Hogsett Announces Admission of Guilt by Founder of Russell Foundation as Office Prepares for Trial for Remaining Defendants
Defendant Russell Admits to Using Charitable Foundation to Defraud Investor of $1.7 Million
|U.S. Attorney’s Office January 17, 2013|
INDIANAPOLIS—Joseph H. Hogsett, the United States Attorney, announced this afternoon that Michael Russell, age 54, has pleaded guilty to all 20 counts filed against him and has admitted to defrauding an Indianapolis investor out of $1.7 million over the course of six months in 2007. Russell had been indicted in late 2011 with wire fraud and money laundering charges related to the operation of the Russell Foundation, along with alleged co-conspirators Paul Bateman, age 58, and Manuel Gonzalez, age 53.
“It is a sad day when our community leaders fall short of the standards that the public expects and deserves,” Hogsett said. “But it would be even more tragic if these acts went unnoticed or unpunished, and this office reaffirms today our dedication to aggressively targeting and prosecuting instances of corruption here in Indianapolis and across the state.”
The Russell Foundation, an Indianapolis-based organization founded in 2003 by Michael Russell, was ostensibly a religiously affiliated non-profit intended to provide community leadership and poverty relief. Russell admitted today that it instead served as the vehicle for roughly $1.7 million in fraudulent activity.
In admitting his guilt, the Russell acknowledged that in early 2007, he and his alleged co-conspirators solicited $702,000 in investment money from an Indianapolis victim. The victim was told by Russell that he planned to fund the foundation by investing in ethanol production through a company called Indiana Ethanol Capital Investments, which was organized as a limited liability corporation in February 1, 2007, with Paul Bateman listed as president. Bateman also allegedly served as “chief administrative officer” and the “chief corporate officer.”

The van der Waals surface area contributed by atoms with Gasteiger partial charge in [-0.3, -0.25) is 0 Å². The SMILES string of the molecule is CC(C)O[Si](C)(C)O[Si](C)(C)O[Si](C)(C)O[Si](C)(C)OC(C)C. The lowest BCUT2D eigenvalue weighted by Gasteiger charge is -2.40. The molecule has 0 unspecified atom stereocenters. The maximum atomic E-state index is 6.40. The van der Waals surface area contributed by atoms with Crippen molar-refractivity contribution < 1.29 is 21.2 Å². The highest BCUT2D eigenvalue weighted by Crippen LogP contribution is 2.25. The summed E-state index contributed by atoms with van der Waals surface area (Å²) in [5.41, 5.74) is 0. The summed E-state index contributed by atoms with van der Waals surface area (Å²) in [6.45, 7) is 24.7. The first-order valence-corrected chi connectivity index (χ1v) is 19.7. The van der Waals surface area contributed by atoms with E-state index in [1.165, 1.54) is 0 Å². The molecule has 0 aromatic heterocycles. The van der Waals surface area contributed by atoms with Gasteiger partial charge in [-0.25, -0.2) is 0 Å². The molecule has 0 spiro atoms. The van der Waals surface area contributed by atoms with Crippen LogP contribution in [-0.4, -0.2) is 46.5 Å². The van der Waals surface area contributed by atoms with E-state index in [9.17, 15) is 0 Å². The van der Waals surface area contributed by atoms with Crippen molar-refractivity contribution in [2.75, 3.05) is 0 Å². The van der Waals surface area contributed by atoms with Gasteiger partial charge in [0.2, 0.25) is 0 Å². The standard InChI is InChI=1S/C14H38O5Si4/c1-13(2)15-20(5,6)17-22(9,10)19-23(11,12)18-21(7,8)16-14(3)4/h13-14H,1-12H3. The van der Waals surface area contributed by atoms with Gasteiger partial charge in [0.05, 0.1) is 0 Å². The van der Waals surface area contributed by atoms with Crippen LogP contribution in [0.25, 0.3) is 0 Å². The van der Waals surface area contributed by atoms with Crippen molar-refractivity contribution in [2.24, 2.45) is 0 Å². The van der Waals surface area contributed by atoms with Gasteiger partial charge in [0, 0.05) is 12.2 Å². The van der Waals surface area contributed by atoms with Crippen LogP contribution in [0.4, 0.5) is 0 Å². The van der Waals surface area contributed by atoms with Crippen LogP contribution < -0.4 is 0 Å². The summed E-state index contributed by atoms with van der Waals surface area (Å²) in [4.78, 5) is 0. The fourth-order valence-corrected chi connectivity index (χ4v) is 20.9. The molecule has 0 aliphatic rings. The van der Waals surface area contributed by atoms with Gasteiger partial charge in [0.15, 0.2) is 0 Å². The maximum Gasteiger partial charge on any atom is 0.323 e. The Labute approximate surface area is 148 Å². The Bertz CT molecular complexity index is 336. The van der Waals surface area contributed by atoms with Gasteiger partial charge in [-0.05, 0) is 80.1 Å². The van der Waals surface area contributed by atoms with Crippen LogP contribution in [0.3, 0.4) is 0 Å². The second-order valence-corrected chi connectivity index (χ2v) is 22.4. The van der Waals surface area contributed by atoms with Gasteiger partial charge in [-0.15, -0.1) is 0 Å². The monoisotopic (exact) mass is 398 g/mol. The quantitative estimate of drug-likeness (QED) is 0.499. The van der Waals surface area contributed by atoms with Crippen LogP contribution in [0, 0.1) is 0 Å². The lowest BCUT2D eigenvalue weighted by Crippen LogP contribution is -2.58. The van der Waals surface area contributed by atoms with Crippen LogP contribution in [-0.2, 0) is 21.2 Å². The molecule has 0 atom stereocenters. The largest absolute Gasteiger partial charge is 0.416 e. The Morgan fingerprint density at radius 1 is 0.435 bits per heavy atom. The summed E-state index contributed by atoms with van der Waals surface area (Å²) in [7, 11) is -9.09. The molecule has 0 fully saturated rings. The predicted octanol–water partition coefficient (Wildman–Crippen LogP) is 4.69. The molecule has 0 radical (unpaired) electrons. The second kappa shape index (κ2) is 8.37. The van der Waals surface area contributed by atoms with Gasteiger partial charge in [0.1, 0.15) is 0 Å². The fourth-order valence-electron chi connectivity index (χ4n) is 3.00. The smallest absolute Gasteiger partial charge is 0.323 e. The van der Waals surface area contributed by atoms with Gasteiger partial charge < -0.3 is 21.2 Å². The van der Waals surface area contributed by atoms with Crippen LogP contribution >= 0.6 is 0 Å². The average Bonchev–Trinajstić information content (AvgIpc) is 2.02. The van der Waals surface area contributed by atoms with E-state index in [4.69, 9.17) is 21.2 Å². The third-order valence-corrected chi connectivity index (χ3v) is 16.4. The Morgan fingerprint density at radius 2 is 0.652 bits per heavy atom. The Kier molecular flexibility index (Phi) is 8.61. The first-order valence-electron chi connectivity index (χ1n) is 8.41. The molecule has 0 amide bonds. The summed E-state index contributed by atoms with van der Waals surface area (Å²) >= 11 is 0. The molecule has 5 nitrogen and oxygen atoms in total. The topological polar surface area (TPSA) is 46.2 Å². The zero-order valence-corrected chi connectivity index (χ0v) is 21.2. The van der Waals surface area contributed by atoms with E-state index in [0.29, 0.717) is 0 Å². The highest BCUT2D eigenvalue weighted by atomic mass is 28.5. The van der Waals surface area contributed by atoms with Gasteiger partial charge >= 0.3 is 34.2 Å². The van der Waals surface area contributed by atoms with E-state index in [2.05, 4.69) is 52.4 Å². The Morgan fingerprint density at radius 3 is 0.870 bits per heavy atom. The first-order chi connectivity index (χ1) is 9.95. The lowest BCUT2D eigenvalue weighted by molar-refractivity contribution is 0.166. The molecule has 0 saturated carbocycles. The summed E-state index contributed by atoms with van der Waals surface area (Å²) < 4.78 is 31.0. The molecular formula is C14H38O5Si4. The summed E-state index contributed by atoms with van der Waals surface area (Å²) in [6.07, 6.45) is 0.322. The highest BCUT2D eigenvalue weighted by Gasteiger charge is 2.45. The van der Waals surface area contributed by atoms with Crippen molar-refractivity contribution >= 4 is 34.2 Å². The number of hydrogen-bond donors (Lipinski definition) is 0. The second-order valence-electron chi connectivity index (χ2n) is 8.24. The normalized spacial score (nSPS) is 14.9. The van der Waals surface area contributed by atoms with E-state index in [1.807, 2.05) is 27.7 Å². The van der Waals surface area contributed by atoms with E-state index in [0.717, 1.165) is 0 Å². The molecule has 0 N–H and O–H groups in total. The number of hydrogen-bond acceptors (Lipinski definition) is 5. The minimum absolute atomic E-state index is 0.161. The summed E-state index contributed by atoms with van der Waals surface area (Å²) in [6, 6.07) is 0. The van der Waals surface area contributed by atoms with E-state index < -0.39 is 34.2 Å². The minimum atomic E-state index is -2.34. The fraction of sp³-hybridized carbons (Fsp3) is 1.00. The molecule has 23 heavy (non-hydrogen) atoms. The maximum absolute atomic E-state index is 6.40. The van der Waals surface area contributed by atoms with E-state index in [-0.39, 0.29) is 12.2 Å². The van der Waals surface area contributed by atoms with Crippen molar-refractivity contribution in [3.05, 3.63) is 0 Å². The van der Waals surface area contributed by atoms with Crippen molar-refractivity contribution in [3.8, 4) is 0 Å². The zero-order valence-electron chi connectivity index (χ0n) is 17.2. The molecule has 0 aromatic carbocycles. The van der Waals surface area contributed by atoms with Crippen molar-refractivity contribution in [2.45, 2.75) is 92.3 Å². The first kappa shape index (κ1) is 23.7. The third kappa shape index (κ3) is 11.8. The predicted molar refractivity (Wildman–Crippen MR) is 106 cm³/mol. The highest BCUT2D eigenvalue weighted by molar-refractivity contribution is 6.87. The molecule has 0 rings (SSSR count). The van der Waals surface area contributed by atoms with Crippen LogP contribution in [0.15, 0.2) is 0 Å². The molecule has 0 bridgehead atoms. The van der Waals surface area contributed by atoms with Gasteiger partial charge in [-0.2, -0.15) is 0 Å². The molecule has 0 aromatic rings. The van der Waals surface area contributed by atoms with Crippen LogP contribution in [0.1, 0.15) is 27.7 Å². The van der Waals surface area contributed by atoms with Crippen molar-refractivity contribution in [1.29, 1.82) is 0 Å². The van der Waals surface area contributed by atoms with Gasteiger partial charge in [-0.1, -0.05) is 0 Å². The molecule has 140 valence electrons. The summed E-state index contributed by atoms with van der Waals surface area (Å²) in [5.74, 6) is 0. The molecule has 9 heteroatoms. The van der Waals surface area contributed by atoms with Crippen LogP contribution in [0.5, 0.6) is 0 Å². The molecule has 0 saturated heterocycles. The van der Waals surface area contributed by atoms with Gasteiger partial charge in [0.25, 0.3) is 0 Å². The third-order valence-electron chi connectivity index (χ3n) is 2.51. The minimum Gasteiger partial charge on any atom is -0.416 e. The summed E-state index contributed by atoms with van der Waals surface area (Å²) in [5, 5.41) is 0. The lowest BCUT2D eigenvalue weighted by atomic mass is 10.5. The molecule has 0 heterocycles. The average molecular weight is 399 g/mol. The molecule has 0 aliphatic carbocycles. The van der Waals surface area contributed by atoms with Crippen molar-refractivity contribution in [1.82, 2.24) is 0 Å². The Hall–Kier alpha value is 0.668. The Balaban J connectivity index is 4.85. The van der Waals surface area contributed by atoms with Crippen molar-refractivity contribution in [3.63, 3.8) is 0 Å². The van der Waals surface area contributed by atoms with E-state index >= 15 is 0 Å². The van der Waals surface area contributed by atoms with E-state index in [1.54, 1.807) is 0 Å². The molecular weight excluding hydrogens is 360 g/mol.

Russell has admitted that he and his alleged co-conspirators then met with the victim to urge him to invest in the company. Bateman allegedly accepted five checks totaling $702,000 between February and April 2007, almost all of which was deposited in Bateman’s personal bank account and spent on expenses other than the production and distribution of ethanol over the next 45 days.
Russell also admitted that in 2007, he and his alleged co-conspirators again solicited money from the victim, successfully urging him to invest $1 million in a corporate bond for the Russell Foundation. Russell now admits that this money was spent over the course of 33 days after it was received by the defendants.
The indictment filed in December 2011 lists a number of purchases made using the investor’s money. Russell today admitted to a number of these purchases, including: entertainment, more than $25,000 in clothing, jewelry, travel, eight vehicles with a combined purchase price of $228,000, the payment of Bateman’s personal income tax liability, the payment of Russell’s rent for his residence, and various personal checks.
The indictment filed in December 2011 also alleges that the co-conspirators used Mr. Bateman’s elected position, and that of a high-ranking Indianapolis Metropolitan Police Department official, to provide the appearance of credibility, respectability, and legitimacy to their activities.
Bateman still faces eight counts of wire fraud and ten counts of money laundering. The third defendant, Gonzalez, held a number of titles for the foundation, including “chief financial advisor” and “chief of Latino affairs” and was charged with three counts of wire fraud and two counts of money laundering. Both Bateman and Gonzalez are currently scheduled to go to trial on these charges in early February.
The charges were the result of an investigation by the Federal Bureau of Investigation and the Internal Revenue Service-Criminal Investigation Division. An indictment or charge is an allegation only, and the defendant is presumed innocent unless and until proven guilty at trial or by guilty plea.